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menuAmerican Social History Project  ·    Center for Media and Learning

  • Historical Eras > Great Depression and World War II (1929-1945) (x)

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Black Students Crowd into Jim Crow School in Georgia

Two photographs from 1941 show the glaring contrast between so-called "separate but equal" schools in Greene County, Georgia. In this photograph, black students must make do with antiquated, ramshackle facilities and, according to the original [...]

"Operating a hand drill at Vultee-Nashville"

In this rare color photograph taken for the Office of War Information, a "real life" Rosie drills on the side of a dive bomber plane. Nearly three million women worked in defense industries during World War II, including thousands of African [...]

"Detroit, Michigan. Riot at the Sojourner Truth homes, a new U.S. federal housing project"

This photograph, made for the Office of War Information, is part of a larger series documenting racial conflict surrounding the construction of the Sojourner Truth homes in Detroit, Michigan. White neighbors and tenants of the new federal housing [...]

"People waiting for a bus at the Greyhound bus terminal"

Photographers working for the Farm Security Administration Historical Section (later transferred to the Office of War Information) were encouraged to document continuity and change in many aspects of life in America during the years the unit was in [...]

"Washington, D.C. Government charwoman who provides for a family of six on her salary of one thousand and eighty dollars per year"

While working as an apprentice with the Farm Security Administration (FSA) photography project, renowned photographer Gordon Parks (1912-2006) documented the African-American experience in Washington D.C. In 1942, he completed an eighty-five image [...]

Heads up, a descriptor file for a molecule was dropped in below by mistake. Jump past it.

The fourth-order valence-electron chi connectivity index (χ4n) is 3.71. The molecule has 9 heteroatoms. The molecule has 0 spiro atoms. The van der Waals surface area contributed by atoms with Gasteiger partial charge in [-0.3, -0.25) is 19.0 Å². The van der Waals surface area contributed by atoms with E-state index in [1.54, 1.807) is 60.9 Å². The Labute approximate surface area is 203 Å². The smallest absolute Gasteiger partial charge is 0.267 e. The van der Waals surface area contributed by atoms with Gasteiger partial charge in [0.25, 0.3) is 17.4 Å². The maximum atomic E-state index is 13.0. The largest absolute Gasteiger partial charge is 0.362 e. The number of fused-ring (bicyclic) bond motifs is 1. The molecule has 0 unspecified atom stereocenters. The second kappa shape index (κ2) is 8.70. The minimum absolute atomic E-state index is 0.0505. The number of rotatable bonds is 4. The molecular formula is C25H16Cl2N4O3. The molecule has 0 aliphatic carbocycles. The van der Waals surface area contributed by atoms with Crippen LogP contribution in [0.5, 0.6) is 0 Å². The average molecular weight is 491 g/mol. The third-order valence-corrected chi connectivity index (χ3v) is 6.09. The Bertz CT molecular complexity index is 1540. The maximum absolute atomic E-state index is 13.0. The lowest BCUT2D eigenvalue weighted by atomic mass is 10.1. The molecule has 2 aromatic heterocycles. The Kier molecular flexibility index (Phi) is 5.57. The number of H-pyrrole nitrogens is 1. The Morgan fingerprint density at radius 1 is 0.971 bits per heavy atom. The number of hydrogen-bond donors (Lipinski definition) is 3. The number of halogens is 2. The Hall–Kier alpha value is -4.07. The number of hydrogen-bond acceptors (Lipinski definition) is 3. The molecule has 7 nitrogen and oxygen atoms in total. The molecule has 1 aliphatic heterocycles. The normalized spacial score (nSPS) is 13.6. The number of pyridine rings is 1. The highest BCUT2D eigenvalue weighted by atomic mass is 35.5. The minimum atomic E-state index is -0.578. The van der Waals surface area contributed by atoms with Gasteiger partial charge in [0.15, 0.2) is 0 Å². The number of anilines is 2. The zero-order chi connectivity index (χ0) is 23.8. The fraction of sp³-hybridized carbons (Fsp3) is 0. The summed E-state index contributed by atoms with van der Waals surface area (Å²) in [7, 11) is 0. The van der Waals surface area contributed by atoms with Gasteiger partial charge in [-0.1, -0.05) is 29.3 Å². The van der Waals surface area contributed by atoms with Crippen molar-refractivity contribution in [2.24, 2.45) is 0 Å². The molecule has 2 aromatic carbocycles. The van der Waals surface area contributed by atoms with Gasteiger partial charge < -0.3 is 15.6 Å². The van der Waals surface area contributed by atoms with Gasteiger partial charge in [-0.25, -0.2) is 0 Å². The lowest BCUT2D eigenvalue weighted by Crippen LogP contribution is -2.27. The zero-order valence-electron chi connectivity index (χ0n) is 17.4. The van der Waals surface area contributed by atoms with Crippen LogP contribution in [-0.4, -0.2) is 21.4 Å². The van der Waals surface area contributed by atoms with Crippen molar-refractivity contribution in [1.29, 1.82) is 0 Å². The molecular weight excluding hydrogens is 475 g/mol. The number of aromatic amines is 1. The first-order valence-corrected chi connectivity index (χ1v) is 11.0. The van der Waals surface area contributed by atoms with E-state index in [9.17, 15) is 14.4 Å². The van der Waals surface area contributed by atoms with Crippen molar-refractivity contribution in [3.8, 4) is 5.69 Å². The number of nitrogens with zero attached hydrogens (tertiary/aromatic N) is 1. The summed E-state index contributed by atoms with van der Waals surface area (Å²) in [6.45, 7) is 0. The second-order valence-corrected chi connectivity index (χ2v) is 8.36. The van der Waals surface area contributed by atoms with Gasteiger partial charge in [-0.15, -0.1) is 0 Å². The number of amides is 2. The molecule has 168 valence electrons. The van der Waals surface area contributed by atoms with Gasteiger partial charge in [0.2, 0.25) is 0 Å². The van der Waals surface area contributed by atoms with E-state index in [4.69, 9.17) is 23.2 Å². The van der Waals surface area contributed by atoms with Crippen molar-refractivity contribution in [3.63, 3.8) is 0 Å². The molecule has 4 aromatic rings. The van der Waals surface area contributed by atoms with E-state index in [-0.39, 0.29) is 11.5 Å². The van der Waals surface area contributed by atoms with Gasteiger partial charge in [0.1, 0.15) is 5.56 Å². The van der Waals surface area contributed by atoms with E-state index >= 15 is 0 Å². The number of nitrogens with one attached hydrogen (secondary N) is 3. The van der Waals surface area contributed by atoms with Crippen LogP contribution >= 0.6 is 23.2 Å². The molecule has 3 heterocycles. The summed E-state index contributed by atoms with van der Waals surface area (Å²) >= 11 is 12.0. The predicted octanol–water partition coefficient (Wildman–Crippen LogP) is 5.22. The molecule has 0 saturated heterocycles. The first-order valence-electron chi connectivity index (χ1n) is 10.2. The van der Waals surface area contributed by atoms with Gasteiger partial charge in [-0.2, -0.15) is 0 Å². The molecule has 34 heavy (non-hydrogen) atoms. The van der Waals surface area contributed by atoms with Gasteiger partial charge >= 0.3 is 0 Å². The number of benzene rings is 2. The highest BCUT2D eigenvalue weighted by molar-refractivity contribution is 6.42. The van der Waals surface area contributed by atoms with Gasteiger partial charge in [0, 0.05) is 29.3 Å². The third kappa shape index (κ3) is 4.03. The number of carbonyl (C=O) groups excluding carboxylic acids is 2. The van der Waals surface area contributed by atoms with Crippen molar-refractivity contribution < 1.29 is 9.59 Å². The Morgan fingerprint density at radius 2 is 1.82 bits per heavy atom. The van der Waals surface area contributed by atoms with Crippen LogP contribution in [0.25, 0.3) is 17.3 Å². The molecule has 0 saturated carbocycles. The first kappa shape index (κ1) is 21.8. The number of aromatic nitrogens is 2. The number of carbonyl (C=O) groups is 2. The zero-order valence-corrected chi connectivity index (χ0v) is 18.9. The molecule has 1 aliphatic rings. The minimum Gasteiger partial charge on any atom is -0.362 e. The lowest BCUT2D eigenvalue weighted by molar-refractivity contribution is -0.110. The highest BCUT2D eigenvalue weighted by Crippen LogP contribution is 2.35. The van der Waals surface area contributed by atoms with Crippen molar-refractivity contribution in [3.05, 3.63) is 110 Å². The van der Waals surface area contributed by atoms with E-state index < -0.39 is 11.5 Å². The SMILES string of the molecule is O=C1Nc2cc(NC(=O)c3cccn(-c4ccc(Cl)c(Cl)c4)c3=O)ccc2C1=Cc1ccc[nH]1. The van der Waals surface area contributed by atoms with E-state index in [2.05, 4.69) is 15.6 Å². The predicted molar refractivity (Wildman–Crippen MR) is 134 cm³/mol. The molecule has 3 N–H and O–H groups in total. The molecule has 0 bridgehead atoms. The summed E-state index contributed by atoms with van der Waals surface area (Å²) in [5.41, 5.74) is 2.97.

"Mrs. Ella Watson"

While working as an apprentice with the Farm Security Administration (FSA) photography project, renowned photographer Gordon Parks (1912-2006) documented the African-American experience in Washington D.C. In 1942, he completed an eighty-five image [...]

"Mrs. Ella Watson, Government Charwoman"

While working as an apprentice with the Farm Security Administration (FSA) photography project, renowned photographer Gordon Parks (1912-2006) documented the African-American experience in Washington D.C. In 1942, he completed an eighty-five image [...]

Oklahoma Tenant Farmers Hold a Union Meeting

The state of Oklahoma suffered greatly during the Depression, causing many families to become migrant workers. In response to the dire conditions in Oklahoma, the Oklahoma Tenant Farmers' Union argued for decent living wages for field workers, an [...]

Black Workers Call for a March on Washington

In May 1941, as it became clear that the U.S. would probably be entering World War II, black labor leader A. Philip Randolph and other activists founded the March on Washington Movement (MOWM). They called for a mass march on the nation's capital to [...]

A Black Candidate Runs on Civil Rights in 1940s New York

The Japanese distributed leaflets over the South Pacific that asked, "If Americans are fighting for the freedom and equality of all people, why aren't Negro Americans allowed to play big league baseball?" Ben Davis, an African-American candidate for [...]

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